So I thought, you know, that's probably why I decided to play one dimensional, make it simple, just do what I think I can do and just stick with it.

Q. Contact lenses this week?

NICK FALDO: Yeah, I have contacts in for the first time ever in my life. I don't know how to put them in. I don't know how to take them out. I'm going this afternoon to the optometrist and said she's going to put a new set in to last me for the next month. I had a bit of grit in my left eye this morning. I had two pins in my left eye for a while after I started. (Laughter.) Luckily, they were close together.

Q. Is this actually the first time you've played with them today?

NICK FALDO: No, I've been playing with them all week. I put them in on Sunday morning.

Q. And are the glasses in the bag?

NICK FALDO: No, I've got no back up. This is it.

It has been a big help, obviously. Obviously I didn't realize how bad they were until I did something about it last week. I looked on the greens and I thought, oh, wow, suddenly you can see all that detail. Before it, you think you're seeing well, and you're just not seeing clear enough, simple as that.

Q. Is this something you should have done a while ago, do you think?

NICK FALDO: Yeah, but you don't know how bad -- I thought -- well, I couldn't see the ball land. But I thought, well, that's kind of normal. There's plenty of golfers who can't see the thing land.

Q. That's because they are hitting it so bad.

NICK FALDO: That's what I thought, as well.

Q. If we had asked you a month ago, if there is anything wrong with your eyes, what would you have said?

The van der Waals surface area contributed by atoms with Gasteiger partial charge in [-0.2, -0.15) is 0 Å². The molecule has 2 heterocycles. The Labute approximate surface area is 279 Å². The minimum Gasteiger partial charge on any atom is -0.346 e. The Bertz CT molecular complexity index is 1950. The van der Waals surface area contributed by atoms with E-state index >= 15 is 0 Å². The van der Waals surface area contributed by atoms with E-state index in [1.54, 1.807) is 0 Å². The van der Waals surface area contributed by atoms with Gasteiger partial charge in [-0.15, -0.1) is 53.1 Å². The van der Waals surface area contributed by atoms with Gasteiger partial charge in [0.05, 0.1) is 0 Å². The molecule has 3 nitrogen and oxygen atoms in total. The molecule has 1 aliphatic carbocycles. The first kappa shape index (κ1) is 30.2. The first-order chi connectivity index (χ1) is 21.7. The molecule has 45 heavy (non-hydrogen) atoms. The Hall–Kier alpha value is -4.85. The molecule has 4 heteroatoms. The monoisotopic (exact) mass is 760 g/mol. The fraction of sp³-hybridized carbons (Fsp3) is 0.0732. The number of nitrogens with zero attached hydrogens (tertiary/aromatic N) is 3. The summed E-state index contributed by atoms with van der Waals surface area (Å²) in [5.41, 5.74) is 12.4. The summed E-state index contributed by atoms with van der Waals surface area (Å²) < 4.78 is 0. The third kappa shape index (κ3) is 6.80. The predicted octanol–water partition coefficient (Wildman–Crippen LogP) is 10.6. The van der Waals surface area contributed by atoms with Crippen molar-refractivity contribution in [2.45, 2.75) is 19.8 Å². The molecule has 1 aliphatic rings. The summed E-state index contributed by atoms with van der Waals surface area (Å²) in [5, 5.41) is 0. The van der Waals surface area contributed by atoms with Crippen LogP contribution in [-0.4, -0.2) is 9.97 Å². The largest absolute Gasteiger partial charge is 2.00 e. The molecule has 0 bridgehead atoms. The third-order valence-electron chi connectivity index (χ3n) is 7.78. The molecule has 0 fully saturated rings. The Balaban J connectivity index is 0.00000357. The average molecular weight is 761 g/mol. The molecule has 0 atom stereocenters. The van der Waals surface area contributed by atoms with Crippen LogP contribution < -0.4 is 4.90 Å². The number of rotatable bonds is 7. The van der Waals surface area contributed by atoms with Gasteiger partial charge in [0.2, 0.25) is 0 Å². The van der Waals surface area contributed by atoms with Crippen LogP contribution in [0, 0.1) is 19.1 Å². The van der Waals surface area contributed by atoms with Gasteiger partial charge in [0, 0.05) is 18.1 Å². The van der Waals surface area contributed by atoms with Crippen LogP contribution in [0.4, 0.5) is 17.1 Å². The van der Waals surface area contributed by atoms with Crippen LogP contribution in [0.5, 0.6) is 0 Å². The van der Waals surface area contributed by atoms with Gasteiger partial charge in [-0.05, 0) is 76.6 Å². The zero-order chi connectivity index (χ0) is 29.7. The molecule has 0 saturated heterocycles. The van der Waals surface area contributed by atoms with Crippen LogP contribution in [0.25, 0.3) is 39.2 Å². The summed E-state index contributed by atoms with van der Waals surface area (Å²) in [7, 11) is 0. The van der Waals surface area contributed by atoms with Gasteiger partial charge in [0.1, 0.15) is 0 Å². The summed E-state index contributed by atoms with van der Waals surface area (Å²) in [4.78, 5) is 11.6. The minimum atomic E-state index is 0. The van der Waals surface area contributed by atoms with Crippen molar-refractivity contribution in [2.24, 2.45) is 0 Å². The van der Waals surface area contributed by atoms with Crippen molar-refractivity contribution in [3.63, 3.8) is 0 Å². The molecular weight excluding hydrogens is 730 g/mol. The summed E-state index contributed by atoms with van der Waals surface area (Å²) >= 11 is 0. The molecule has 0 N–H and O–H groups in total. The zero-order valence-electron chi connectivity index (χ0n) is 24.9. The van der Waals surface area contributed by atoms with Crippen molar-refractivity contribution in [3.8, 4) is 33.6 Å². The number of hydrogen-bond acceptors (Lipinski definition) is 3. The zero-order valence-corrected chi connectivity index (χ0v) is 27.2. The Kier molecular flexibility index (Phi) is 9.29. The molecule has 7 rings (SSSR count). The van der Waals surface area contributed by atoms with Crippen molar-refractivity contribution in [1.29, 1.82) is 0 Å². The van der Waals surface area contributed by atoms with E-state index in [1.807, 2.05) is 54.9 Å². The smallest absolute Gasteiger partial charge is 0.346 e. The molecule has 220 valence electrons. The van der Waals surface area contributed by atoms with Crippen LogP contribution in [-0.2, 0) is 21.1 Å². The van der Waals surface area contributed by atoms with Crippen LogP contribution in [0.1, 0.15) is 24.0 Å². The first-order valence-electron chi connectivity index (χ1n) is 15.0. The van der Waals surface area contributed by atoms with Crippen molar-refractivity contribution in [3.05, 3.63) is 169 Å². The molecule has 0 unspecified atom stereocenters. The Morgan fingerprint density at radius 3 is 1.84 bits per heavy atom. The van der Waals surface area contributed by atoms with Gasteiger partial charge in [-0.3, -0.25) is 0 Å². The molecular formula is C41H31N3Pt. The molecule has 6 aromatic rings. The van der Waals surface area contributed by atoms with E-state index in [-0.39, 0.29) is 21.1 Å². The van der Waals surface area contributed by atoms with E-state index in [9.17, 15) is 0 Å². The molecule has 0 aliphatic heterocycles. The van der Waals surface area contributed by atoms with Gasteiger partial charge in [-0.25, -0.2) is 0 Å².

NICK FALDO: I would have said, yeah, you're right. I've been struggling putting and reading. And I was changing my routine -- and I spoke to Craig Farnsworth, he was the guy who mentioned it. He said, "Well, what are you doing on your routine?"

I said, "I'm trying everything, looking left, right, center everything, can't work it out." He said try your glasses. I put my glasses, even though they were wrong last week, I realized, it was the difference I needed.

So I had two, whatever you call it, two evaluations, and here we are.

Q. They were wrong, the prescription?

NICK FALDO: Yeah, I had got prescription glasses from two years ago and my eyes have deteriorated over the last year.

Q. Would you consider having the laser surgery?

NICK FALDO: I'm not quite there yet. Craig said I'm one click away from that. But I'm not -- I'm afraid of knocking me out.

Q. It doesn't hurt.

NICK FALDO: I know it doesn't. I was there with Fanny years ago. I took Fanny to Washington when she had hers done.

Q. A little squeamish?

NICK FALDO: Yeah, just watching it, whatever they call that stuff, zap-and-flap, (Laughter.) Just the thought -- but within a minute, you're fine.

Q. Do the contacts feel comfortable?

NICK FALDO: They are fine, apart from all of the pollen and grit around. That's what I'm not used to. Just eyes feel like I've got half a pound of gravel in them.

SCOTT CROCKETT: Thank you very much.

End of FastScripts.